A rulemaking process on an issue where a determination has already been made that there is no safety benefit should be a prime candidate for reevaluation. One that is still in the information gathering stage after more than 6 years of effort might be one where the most effective next step is to say ALL STOP.

Nuclear Spent Fuel Expert Describes Vermont Yankee Dry Cask Safety

By Guy Page

By 2020, the spent fuel left over from all 42 years of Vermont Yankee鈥檚 operation is scheduled to be stored in huge steel 鈥渄ry casks鈥 on pads at the plant site in Vernon. Just how strong and reliable are Vermont Yankee鈥檚 鈥渄ry cask鈥 spent nuclear fuel containers?

Consider the following dry cask testing conducted at Sandia National Lab:

  • A tractor-trailer carrying a container ran into a 700-ton concrete wall at 80 MPH.
  • A container was broadsided by a 120-ton train locomotive traveling 80 MPH.
  • A container was dropped 2,000 feet onto soil as hard as concrete, traveling 235 MPH at impact.
  • A container was subjected to a device 30 times more powerful than a typical anti-tank weapon.
  • A container was subjected to a simulated crash of a jet airliner and the armament of an F-16.

In each case, post-incident assessments demonstrated that the containers would not have released their contents.

All of the information shared above was reported Jay Tarzia, Principal of Radiation Safety and Control Services Inc. and chair of the New Hampshire State Radiation Advisory Committee, on March 26 to the Vermont Nuclear Decommissioning Citizen鈥檚 Advisory Panel at Brattleboro Union High School.

Dry casks are designed to resist floods, earthquakes, tornadoes, projectiles, and temperature extremes. Tipped over, they will stay intact. And of course, heavy shielding prevents radiation leakage. They also remained intact after being submerged in water for eight hours and exposed to a 1,475 degree fire for 30 minutes. There have been no known or suspected sabotage attempts or releases of radiation since the first dry cask system was licensed in 1986. At Fukushima, 400 dry casks were exposed to earthquake and tsunami. Although knocked over and tossed around, none were breached.

The U.S. Nuclear Regultory Commission (NRC) licensing allows fuel to be stored for up to 100 years and the NRC is developing an extended storage program for up to 300 years. After 100 years, the fuel鈥檚 radioactivity will have shrunk to about one percent of its beginning total radioactivity. Stress on the canister will be greatly reduced. But Mr. Tarzia did not minimize the longterm nature of dry cask management. After about 4,000 years, the fuel鈥檚 radioactivity will return to the level of the original uranium ore. 鈥淭he fuel will be radioactive for a long time. We need to manage it,鈥 he said. 鈥淭he security doesn鈥檛 go away when the plant goes away, when there鈥檚 a long-term storage site.鈥 The industry is running computer models now showing the outer limits of how long the canisters will last. Ultimately, a long-term storage process or facility will make dry cask storage unnecessary, he predicted.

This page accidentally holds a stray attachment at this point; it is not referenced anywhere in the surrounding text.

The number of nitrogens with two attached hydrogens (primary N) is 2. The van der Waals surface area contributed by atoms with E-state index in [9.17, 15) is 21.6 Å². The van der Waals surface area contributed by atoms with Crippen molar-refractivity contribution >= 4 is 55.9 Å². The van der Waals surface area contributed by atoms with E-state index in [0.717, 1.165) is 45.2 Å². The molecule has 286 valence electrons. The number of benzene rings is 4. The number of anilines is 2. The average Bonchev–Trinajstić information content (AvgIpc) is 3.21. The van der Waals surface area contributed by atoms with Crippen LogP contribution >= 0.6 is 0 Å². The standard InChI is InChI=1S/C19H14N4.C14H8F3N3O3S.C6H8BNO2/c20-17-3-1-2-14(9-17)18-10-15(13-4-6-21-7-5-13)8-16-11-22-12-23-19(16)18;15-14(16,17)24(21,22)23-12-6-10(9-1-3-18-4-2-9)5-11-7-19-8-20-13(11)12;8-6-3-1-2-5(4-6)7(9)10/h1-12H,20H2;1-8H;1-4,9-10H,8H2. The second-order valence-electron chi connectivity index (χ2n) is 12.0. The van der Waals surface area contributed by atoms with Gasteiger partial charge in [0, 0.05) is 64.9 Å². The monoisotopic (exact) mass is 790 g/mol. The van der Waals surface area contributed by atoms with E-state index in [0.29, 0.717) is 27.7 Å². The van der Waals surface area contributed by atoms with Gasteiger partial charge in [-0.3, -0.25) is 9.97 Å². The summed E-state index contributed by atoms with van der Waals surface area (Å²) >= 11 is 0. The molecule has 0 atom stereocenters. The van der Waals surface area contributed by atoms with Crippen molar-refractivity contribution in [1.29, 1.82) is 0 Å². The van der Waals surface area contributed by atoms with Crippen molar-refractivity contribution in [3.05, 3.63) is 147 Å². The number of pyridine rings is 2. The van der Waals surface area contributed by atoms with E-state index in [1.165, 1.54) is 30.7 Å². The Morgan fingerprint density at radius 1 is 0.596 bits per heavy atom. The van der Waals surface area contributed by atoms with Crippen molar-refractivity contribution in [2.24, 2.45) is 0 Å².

In closing, Mr. Tarzia predicted that within decades, waste-free nuclear fusion will produce limitless electricity.


Editor’s note: Notwithstanding our disagreement with the prediction in the final sentence, the above information is worth sharing to people who express their deep concerns about “nuclear waste,” what we prefer to call reusable nuclear fuel.
This post first appeared on the site of the Vermont Energy Partnership and is reprinted here with permission.

SMRs – lots of noise but DOE budget that’s 1% of annual wind tax credit

I’ve been spending some time watching, rewatching and clipping interesting excerpts from the Senate Appropriations Energy and Water subcommittee hearings on the FY2016 Department of Energy budget. It’s not everyone’s idea of entertainment, but it’s fascinating to me to watch publicly accessible discussions about how our government makes decisions, sets priorities and spends the money […]